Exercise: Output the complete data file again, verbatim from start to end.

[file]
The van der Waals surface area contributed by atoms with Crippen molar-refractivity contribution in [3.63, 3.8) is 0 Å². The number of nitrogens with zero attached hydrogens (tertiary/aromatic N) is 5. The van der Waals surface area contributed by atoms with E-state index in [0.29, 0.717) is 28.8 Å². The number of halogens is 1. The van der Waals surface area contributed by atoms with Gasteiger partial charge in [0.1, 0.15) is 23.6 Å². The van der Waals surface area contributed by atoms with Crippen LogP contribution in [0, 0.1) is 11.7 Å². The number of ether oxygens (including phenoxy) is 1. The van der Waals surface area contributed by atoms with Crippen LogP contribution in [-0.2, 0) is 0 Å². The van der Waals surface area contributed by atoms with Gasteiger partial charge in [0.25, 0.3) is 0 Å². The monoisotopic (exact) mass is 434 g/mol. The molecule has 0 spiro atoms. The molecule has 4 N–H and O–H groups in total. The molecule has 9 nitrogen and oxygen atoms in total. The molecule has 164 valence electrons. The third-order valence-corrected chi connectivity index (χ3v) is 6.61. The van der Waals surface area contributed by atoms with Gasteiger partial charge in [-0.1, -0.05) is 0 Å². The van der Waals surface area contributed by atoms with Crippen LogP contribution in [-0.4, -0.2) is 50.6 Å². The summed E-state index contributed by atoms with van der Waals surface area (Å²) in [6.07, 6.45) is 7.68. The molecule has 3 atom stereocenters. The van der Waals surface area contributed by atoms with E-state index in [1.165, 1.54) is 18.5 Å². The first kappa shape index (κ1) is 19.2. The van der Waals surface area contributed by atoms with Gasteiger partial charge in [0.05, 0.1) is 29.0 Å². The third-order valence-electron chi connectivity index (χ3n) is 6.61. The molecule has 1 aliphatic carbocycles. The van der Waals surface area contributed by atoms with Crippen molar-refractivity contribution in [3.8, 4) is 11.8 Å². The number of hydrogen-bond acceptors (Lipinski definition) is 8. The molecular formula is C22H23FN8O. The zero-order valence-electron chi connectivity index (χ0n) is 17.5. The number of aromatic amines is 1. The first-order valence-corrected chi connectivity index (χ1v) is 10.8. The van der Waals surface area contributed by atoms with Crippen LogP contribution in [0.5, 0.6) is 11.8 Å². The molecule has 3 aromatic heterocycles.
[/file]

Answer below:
The van der Waals surface area contributed by atoms with Crippen molar-refractivity contribution in [3.63, 3.8) is 0 Å². The number of nitrogens with zero attached hydrogens (tertiary/aromatic N) is 5. The van der Waals surface area contributed by atoms with E-state index in [0.29, 0.717) is 28.8 Å². The number of halogens is 1. The van der Waals surface area contributed by atoms with Gasteiger partial charge in [0.1, 0.15) is 23.6 Å². The van der Waals surface area contributed by atoms with Crippen LogP contribution in [0, 0.1) is 11.7 Å². The number of ether oxygens (including phenoxy) is 1. The van der Waals surface area contributed by atoms with Crippen LogP contribution in [-0.2, 0) is 0 Å². The van der Waals surface area contributed by atoms with Gasteiger partial charge in [0.25, 0.3) is 0 Å². The monoisotopic (exact) mass is 434 g/mol. The molecule has 0 spiro atoms. The molecule has 4 N–H and O–H groups in total. The molecule has 9 nitrogen and oxygen atoms in total. The molecule has 164 valence electrons. The third-order valence-corrected chi connectivity index (χ3v) is 6.61. The van der Waals surface area contributed by atoms with Gasteiger partial charge in [-0.1, -0.05) is 0 Å². The van der Waals surface area contributed by atoms with Crippen LogP contribution in [-0.4, -0.2) is 50.6 Å². The summed E-state index contributed by atoms with van der Waals surface area (Å²) in [6.07, 6.45) is 7.68. The molecule has 3 atom stereocenters. The van der Waals surface area contributed by atoms with E-state index in [1.165, 1.54) is 18.5 Å². The first kappa shape index (κ1) is 19.2. The van der Waals surface area contributed by atoms with Gasteiger partial charge in [0.05, 0.1) is 29.0 Å². The third-order valence-electron chi connectivity index (χ3n) is 6.61. The molecule has 1 aliphatic carbocycles. The van der Waals surface area contributed by atoms with Crippen molar-refractivity contribution in [3.8, 4) is 11.8 Å². The number of hydrogen-bond acceptors (Lipinski definition) is 8. The molecular formula is C22H23FN8O. The zero-order valence-electron chi connectivity index (χ0n) is 17.5. The number of aromatic amines is 1. The first-order valence-corrected chi connectivity index (χ1v) is 10.8. The van der Waals surface area contributed by atoms with Crippen LogP contribution in [0.5, 0.6) is 11.8 Å². The molecule has 3 aromatic heterocycles.